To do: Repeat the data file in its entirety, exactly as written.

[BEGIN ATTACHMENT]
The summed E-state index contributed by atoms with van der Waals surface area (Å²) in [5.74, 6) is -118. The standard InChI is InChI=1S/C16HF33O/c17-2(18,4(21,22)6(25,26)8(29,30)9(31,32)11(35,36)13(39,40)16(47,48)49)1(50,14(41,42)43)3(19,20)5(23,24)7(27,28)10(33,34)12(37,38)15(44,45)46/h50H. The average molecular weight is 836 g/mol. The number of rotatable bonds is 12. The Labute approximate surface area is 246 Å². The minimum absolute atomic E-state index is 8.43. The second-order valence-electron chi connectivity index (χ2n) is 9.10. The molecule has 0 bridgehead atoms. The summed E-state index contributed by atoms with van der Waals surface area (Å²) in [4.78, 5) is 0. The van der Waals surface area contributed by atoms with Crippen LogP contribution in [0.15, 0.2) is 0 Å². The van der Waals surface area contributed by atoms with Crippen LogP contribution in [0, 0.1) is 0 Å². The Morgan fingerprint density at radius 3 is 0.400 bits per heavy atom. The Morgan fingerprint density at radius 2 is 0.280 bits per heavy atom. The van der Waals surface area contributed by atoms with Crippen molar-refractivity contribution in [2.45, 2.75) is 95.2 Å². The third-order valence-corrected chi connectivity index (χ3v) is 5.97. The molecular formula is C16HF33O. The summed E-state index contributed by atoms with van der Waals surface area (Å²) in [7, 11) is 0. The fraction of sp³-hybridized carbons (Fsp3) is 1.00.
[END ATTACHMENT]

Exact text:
The summed E-state index contributed by atoms with van der Waals surface area (Å²) in [5.74, 6) is -118. The standard InChI is InChI=1S/C16HF33O/c17-2(18,4(21,22)6(25,26)8(29,30)9(31,32)11(35,36)13(39,40)16(47,48)49)1(50,14(41,42)43)3(19,20)5(23,24)7(27,28)10(33,34)12(37,38)15(44,45)46/h50H. The average molecular weight is 836 g/mol. The number of rotatable bonds is 12. The Labute approximate surface area is 246 Å². The minimum absolute atomic E-state index is 8.43. The second-order valence-electron chi connectivity index (χ2n) is 9.10. The molecule has 0 bridgehead atoms. The summed E-state index contributed by atoms with van der Waals surface area (Å²) in [4.78, 5) is 0. The van der Waals surface area contributed by atoms with Crippen LogP contribution in [0.15, 0.2) is 0 Å². The van der Waals surface area contributed by atoms with Crippen LogP contribution in [0, 0.1) is 0 Å². The Morgan fingerprint density at radius 3 is 0.400 bits per heavy atom. The Morgan fingerprint density at radius 2 is 0.280 bits per heavy atom. The van der Waals surface area contributed by atoms with Crippen molar-refractivity contribution in [2.45, 2.75) is 95.2 Å². The third-order valence-corrected chi connectivity index (χ3v) is 5.97. The molecular formula is C16HF33O. The summed E-state index contributed by atoms with van der Waals surface area (Å²) in [7, 11) is 0. The fraction of sp³-hybridized carbons (Fsp3) is 1.00.